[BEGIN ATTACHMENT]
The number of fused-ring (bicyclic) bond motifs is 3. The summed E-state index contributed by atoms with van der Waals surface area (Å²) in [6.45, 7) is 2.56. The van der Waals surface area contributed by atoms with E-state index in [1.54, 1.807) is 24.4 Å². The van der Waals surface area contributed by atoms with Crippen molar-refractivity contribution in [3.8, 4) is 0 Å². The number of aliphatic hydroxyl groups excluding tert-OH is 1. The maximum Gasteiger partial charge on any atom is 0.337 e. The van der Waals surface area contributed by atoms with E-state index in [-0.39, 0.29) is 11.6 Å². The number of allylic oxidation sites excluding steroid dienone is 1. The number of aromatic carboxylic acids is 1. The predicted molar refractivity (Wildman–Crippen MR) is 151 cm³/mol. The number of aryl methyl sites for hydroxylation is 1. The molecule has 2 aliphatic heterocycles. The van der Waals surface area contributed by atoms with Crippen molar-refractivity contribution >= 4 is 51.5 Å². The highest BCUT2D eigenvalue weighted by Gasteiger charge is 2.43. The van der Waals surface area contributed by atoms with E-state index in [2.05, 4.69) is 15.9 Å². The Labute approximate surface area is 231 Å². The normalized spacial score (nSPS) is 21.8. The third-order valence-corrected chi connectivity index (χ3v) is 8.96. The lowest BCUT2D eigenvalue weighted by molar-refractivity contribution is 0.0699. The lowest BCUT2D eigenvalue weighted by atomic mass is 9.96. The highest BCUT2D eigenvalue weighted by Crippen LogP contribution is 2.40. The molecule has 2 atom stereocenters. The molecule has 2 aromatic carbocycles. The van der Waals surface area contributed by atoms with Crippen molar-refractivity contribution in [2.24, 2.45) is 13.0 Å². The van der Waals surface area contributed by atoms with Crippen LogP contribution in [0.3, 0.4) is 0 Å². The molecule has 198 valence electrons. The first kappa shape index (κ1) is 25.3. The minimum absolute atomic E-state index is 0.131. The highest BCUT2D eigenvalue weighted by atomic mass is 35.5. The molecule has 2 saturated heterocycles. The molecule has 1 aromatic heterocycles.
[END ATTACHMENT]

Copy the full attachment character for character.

The number of fused-ring (bicyclic) bond motifs is 3. The summed E-state index contributed by atoms with van der Waals surface area (Å²) in [6.45, 7) is 2.56. The van der Waals surface area contributed by atoms with E-state index in [1.54, 1.807) is 24.4 Å². The van der Waals surface area contributed by atoms with Crippen molar-refractivity contribution in [3.8, 4) is 0 Å². The number of aliphatic hydroxyl groups excluding tert-OH is 1. The maximum Gasteiger partial charge on any atom is 0.337 e. The van der Waals surface area contributed by atoms with E-state index in [-0.39, 0.29) is 11.6 Å². The number of allylic oxidation sites excluding steroid dienone is 1. The number of aromatic carboxylic acids is 1. The predicted molar refractivity (Wildman–Crippen MR) is 151 cm³/mol. The number of aryl methyl sites for hydroxylation is 1. The molecule has 2 aliphatic heterocycles. The van der Waals surface area contributed by atoms with Crippen molar-refractivity contribution >= 4 is 51.5 Å². The highest BCUT2D eigenvalue weighted by Gasteiger charge is 2.43. The van der Waals surface area contributed by atoms with E-state index in [2.05, 4.69) is 15.9 Å². The Labute approximate surface area is 231 Å². The normalized spacial score (nSPS) is 21.8. The third-order valence-corrected chi connectivity index (χ3v) is 8.96. The lowest BCUT2D eigenvalue weighted by molar-refractivity contribution is 0.0699. The lowest BCUT2D eigenvalue weighted by atomic mass is 9.96. The highest BCUT2D eigenvalue weighted by Crippen LogP contribution is 2.40. The molecule has 2 atom stereocenters. The molecule has 2 aromatic carbocycles. The van der Waals surface area contributed by atoms with Crippen molar-refractivity contribution in [2.24, 2.45) is 13.0 Å². The van der Waals surface area contributed by atoms with Crippen LogP contribution in [0.3, 0.4) is 0 Å². The molecule has 198 valence electrons. The first kappa shape index (κ1) is 25.3. The minimum absolute atomic E-state index is 0.131. The highest BCUT2D eigenvalue weighted by atomic mass is 35.5. The molecule has 2 saturated heterocycles. The molecule has 1 aromatic heterocycles.